Of course there are a lot of problem with this. But it's certainly worth thinking through to figure out where he goes wrong.


There is no more degenerate kind of state than that in which the richest are supposed to be the best.
Cicero, The Republic
Interesting by TheophileEscargot (2.00 / 0) #2 Sun Oct 06, 2013 at 01:50:36 AM EST
That seems to be more of a political than an economic prediction (insofar as they can be split) in that it depends on a revolution happening.

There seems to be a kind of different view among some leftists and anarchists, that they think of as Marxist, that the capitalist system will inevitably fall apart on its own, in such a way that there's no need to bother organizing an old-fashioned seize-the-buildings political revolution. That doesn't seem to me to be warranted by anything in Marx that I've seen.
--
It is unlikely that the good of a snail should reside in its shell: so is it likely that the good of a man should?

[ Parent ]
"Workers of the world, unite!" by lm (4.00 / 1) #3 Sun Oct 06, 2013 at 07:57:45 AM EST
Yeah, Marx's view does have a good deal of political theory in it but, at least in his mind, it all depends on the economic base of society, the totality of all economic relationships in a given milieu. Politics, for the Marxian, is a superstructure determined by the economic base of a society. That is to say, the hold that the economic relationships of the feudal system led to the ruling structures of such and that the economic relationships of industrial capitalism led to democracy.

(The same is true of other ideologies, e.g. religion. The rise of Protestantism in Europe is function of the rise of industrial capitalism for Marx.)

And, as I mentioned, it's a dialectical theory. Each system carries within itself the seeds of its own destruction and leads to the birth of the new system when revolution happens. This revolution can be slow or it can be quick, it can be gradual or sudden. And, in industrial capitalism, the capitalist class is necessarily in opposition to the working class. These tensions will necessarily increase as capitalism expands globally. Eventually, capitalism itself will collapse under its own weight but part of this collapse is the action of organized labor formed precisely because of inherent tension within the capitalistic system.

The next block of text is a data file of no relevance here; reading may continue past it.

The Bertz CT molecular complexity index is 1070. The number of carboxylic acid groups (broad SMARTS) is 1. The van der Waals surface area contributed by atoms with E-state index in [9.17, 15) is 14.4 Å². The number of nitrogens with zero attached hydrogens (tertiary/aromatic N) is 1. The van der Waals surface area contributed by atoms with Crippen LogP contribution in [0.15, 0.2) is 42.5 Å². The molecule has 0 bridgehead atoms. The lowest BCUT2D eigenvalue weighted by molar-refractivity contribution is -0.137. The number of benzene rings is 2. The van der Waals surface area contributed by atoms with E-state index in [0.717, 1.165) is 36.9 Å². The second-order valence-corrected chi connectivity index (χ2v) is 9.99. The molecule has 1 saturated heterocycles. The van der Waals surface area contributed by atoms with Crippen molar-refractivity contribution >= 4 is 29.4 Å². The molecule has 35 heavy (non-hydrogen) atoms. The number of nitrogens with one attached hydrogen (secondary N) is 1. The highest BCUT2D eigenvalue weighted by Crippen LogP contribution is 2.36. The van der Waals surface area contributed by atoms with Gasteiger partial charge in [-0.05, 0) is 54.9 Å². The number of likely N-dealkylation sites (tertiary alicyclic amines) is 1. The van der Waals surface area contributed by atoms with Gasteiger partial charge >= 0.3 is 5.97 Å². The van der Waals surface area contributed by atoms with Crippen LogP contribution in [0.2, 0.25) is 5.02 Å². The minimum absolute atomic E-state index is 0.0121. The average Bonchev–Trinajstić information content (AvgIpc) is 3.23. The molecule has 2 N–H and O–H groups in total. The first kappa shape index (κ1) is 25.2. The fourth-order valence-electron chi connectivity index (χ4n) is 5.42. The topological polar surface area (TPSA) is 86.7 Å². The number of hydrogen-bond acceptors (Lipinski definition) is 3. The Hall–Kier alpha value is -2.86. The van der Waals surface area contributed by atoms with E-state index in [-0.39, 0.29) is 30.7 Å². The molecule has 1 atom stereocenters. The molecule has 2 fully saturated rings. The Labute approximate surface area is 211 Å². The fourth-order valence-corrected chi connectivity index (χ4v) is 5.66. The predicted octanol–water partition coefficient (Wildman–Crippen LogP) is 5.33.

So, yeah, there needs to be political involvement but that political involvement arises only because of economic factors.


There is no more degenerate kind of state than that in which the richest are supposed to be the best.
Cicero, The Republic
[ Parent ]
Timing of the Marginal Revolution by Alan Crowe (4.00 / 1) #4 Mon Oct 07, 2013 at 06:01:55 PM EST
In A World Ruled by Number: William Stanley Jevons and the Rise of Mathematical Economics Margaret Schabas writes

Jevons is usually discussed within the context of the so-called Marginal Revolution, which is said to have begun in 1871 with the publication of Jevon's Theory of Political Economy and Carl Menger's Grundsätze der Volkswirtschaftslehre. Subsequent reinforcement purportedly came in 1874 with Léon Walras's Éléments d'économie politique pure. Each of these professors of political economy --- Jevons at Manchester, Menger at Vienna, and Walras at Lausanne --- had independently arrived at the principle of diminishing marginal utility and proclaimed this insight to be the cornerstone of a significantly new science of economics.

Meanwhile Marx publishes Das Capital in Germany in 1867, with the first English edition coming out in 1887. Whoops! While he is waiting for a translation there has been a revolution that has overthrown the intellectual foundation of his work.

[ Parent ]
Your point is overstated, but important by lm (4.00 / 1) #5 Tue Oct 08, 2013 at 07:34:35 PM EST
You speak as if marginal utility can explain all questions of value. It can't.

Which is why Sraffian economists, as one example, flush out marginal utility with aspects of the labor theory of value. While the Neoclassicists are in the ascendency in the anglophonic sphere, Neoricardians, Sraffians, and others continue to make quite nice criticisms of Neoclassical theory.

This is not to say that marginal utility is not important. But to say that it by itself overthrows all of Marxian economics is a stretch.


There is no more degenerate kind of state than that in which the richest are supposed to be the best.
Cicero, The Republic
[ Parent ]